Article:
You’ve written and co-written several WordPress-focused books. What did you learn from the process and what are you proudest about having shared through them?
The biggest things I learned from the WordPress All-In-One and the great editors at Wiley, was that you can never break down the information too far, and you can never assume the reader is building on what you wrote previously.
They could pick up a book, or my ebooks, and start in the middle, skimming or not even reading. So it’s best to reiterate where needed and just not assume the user has done any of this before. I sometimes forget, but I get reminded quickly enough.
I do see it relating to the years I spent homeschooling, as I have also taught my own kids beginning HTML/CSS skills and basic computer literacy. So often I try to roll back and get in the mindset of teaching my kids again. I also learned there is no such thing as too many screenshots.
My proudest moments I think come from the private emails I get on occasion that start something like “Hi, you don’t know me, we’ve never spoken online or off, but your posts/ebooks/book has helped me so much…”
There was one email in particular where the woman who emailed me started out this way, then went on to say she was also a homeschooling mom and by following my writing wherever it was, she had gained enough knowledge to start freelancing and earn money to provide for her family. I was so blown away, I don’t think I could even reply for a week without finding words.
So I would say I’m most proud that people have been helped that much, that they’ve created their own careers.
What would be your top three tips for effectively documenting something as complex (and potentially mind-numbing) as software?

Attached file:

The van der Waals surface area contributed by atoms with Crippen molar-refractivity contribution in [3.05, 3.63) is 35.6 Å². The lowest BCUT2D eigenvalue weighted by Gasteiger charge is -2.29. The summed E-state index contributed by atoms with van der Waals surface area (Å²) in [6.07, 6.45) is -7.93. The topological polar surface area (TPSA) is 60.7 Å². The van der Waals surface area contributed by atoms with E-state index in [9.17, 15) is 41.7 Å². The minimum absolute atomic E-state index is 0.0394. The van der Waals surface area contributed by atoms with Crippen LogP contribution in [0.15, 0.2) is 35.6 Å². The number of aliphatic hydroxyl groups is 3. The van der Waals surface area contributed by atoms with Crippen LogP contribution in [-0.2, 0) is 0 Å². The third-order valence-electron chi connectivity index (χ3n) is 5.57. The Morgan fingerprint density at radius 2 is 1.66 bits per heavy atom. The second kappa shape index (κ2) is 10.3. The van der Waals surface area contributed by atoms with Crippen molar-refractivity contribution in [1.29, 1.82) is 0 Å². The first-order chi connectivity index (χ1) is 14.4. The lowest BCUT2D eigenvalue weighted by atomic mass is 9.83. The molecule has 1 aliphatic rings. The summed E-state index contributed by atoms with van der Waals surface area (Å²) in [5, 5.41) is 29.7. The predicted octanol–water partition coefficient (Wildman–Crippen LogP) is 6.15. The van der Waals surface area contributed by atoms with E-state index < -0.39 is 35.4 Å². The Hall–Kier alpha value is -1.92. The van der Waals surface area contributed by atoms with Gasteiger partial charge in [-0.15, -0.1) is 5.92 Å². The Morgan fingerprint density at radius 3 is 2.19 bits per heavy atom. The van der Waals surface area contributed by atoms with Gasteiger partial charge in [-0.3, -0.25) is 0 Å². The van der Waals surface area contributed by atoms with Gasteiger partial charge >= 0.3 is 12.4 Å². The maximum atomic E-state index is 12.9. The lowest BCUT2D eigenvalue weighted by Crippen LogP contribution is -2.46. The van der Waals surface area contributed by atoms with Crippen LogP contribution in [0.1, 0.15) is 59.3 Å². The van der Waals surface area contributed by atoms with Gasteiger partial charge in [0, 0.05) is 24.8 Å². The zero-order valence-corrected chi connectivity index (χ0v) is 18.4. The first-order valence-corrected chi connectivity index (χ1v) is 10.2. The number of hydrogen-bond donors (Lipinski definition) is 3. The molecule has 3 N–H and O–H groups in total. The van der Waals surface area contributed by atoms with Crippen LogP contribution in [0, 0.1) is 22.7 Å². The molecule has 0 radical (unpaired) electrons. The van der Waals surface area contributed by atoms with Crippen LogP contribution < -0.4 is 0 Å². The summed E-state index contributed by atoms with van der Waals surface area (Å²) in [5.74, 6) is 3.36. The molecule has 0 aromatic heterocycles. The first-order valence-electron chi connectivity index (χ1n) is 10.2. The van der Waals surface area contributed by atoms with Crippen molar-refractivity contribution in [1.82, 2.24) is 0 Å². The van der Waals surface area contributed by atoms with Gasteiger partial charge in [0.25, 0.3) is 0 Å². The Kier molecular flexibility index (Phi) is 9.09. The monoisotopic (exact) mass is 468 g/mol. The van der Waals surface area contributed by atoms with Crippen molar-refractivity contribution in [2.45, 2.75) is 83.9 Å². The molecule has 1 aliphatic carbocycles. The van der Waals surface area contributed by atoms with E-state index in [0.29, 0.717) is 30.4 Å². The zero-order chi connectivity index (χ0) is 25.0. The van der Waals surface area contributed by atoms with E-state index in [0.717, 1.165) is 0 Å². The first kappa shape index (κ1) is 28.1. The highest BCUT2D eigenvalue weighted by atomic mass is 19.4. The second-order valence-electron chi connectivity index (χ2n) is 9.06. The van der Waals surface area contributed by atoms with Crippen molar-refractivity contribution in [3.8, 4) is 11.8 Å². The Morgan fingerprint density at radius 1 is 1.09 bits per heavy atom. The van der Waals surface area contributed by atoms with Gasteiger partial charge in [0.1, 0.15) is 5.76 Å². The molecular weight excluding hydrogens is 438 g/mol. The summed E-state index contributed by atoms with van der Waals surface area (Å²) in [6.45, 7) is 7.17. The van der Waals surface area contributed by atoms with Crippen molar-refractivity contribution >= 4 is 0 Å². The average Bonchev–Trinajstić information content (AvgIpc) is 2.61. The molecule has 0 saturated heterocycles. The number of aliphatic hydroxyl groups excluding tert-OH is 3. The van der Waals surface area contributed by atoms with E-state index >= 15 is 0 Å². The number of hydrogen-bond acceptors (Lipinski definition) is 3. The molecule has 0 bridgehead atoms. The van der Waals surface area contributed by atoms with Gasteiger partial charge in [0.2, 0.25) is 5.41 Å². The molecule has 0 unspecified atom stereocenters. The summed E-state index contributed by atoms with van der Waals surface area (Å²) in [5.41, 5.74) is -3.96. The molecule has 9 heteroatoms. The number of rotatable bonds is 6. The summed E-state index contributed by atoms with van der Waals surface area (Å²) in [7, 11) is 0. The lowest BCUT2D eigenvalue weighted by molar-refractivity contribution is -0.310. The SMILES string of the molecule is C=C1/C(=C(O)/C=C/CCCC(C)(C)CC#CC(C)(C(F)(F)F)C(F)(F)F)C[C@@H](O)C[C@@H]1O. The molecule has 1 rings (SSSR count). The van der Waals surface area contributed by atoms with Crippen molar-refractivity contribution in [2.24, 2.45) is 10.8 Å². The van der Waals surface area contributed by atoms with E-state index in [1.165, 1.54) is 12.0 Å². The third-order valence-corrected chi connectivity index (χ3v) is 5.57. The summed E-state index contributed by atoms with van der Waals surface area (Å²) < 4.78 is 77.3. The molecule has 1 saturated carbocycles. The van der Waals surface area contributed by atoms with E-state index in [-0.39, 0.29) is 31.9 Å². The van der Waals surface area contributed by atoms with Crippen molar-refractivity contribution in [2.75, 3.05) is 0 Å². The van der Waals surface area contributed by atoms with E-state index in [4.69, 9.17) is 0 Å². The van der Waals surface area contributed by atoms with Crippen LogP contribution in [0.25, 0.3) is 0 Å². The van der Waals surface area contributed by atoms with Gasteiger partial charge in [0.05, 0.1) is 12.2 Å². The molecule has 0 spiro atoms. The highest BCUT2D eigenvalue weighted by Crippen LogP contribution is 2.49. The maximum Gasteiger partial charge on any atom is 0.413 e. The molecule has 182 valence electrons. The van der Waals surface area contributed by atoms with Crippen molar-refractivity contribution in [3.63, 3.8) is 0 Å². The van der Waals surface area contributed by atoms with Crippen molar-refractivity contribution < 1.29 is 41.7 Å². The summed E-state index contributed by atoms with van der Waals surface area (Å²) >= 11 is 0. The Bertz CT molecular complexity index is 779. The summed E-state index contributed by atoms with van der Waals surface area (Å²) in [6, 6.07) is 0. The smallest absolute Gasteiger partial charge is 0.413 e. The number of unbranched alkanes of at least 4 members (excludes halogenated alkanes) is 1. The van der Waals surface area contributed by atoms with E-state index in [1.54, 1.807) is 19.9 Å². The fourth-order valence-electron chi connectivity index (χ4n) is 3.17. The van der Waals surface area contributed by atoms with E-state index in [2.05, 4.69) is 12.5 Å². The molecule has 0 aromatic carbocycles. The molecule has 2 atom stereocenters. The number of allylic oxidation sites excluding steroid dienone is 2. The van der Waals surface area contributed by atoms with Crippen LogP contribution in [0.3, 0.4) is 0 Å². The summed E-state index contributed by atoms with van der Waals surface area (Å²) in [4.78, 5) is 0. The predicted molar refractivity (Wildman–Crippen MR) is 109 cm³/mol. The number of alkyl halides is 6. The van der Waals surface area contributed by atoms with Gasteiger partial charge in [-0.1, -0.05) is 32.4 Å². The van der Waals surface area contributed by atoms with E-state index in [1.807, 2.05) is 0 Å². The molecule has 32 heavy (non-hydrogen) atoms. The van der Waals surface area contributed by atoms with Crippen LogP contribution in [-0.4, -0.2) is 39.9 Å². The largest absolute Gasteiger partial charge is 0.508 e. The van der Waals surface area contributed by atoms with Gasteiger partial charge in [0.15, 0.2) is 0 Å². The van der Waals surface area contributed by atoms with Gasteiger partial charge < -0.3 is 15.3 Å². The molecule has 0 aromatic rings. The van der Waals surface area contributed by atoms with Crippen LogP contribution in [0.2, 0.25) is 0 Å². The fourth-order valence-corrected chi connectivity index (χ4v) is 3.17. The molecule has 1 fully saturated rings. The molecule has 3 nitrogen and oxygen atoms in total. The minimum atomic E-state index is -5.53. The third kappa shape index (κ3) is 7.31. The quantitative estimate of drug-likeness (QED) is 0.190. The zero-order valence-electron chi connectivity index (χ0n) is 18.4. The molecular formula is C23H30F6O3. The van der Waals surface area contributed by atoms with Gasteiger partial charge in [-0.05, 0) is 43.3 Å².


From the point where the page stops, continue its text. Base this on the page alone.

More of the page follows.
Somewhat covered above, but included here as well: Do Not Assume. An example is if a user has to FTP something. Yes, you really do have to walk them through FTP or provide a link to the documentation on that.
The second would be to provide clear, cropped screenshots, with explanations for each step. Multiple screenshots are better, rather than one large one with arrows and circles. It’s too confusing for a first-time user.
Try to include exceptions at the end, not where they might occur. They usually serve to confuse more than they help.
And above all edit and re-edit. Get someone else to read it over, and once you find a format that works, stick to it.
Where does documentation most often go awry?
Assuming previous knowledge without referencing it is a biggie. Including too many anecdotes, grammatical errors or just sloppy writing.
Long walls of text are also daunting for the user. The text should be in short, digestible bites. You’re walking the user through a series of steps to complete a particular task. You’re not writing the next best-selling novel.
You’ve been a force of nature when it comes to helping people get to grips with WordPress MU/Multisite. What drew you into this aspect of WordPress and what does every designer/developer need to know about it?
I hope I’ve been more like the coming of spring and less like a hurricane! Just an awareness of what it does and the limitations. I usually tell people it’s like running your own private version of WordPress.com, and when they really grasp that, then it suddenly makes sense.
You really are levelling up your own skill set by knowing what it is, how to enable it and how to just move around the admin area. Even knowing when to use it and when not to use it can be an education in itself.
I’d say now it’s about 98% the same as working with a single instance of WordPress. Just do what you normally would. Mind you, it’s that last 2% that is the tricky bit.